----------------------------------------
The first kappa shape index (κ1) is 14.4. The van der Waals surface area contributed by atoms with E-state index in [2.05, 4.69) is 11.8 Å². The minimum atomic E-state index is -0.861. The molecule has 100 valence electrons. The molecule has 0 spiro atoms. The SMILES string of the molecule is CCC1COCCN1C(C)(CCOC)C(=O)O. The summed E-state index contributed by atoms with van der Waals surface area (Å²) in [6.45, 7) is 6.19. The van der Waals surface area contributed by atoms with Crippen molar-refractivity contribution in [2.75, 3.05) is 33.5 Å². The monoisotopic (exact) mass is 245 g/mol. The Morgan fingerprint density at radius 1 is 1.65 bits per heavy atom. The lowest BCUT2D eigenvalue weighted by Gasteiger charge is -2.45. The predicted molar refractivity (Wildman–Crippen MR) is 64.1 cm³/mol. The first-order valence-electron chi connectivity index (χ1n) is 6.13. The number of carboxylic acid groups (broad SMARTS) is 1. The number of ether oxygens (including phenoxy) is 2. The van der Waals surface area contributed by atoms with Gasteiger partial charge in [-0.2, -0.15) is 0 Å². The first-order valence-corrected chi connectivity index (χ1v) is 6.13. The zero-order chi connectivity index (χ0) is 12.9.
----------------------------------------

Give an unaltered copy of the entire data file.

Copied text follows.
The first kappa shape index (κ1) is 14.4. The van der Waals surface area contributed by atoms with E-state index in [2.05, 4.69) is 11.8 Å². The minimum atomic E-state index is -0.861. The molecule has 100 valence electrons. The molecule has 0 spiro atoms. The SMILES string of the molecule is CCC1COCCN1C(C)(CCOC)C(=O)O. The summed E-state index contributed by atoms with van der Waals surface area (Å²) in [6.45, 7) is 6.19. The van der Waals surface area contributed by atoms with Crippen molar-refractivity contribution in [2.75, 3.05) is 33.5 Å². The monoisotopic (exact) mass is 245 g/mol. The Morgan fingerprint density at radius 1 is 1.65 bits per heavy atom. The lowest BCUT2D eigenvalue weighted by Gasteiger charge is -2.45. The predicted molar refractivity (Wildman–Crippen MR) is 64.1 cm³/mol. The first-order valence-electron chi connectivity index (χ1n) is 6.13. The number of carboxylic acid groups (broad SMARTS) is 1. The number of ether oxygens (including phenoxy) is 2. The van der Waals surface area contributed by atoms with Gasteiger partial charge in [-0.2, -0.15) is 0 Å². The first-order valence-corrected chi connectivity index (χ1v) is 6.13. The zero-order chi connectivity index (χ0) is 12.9.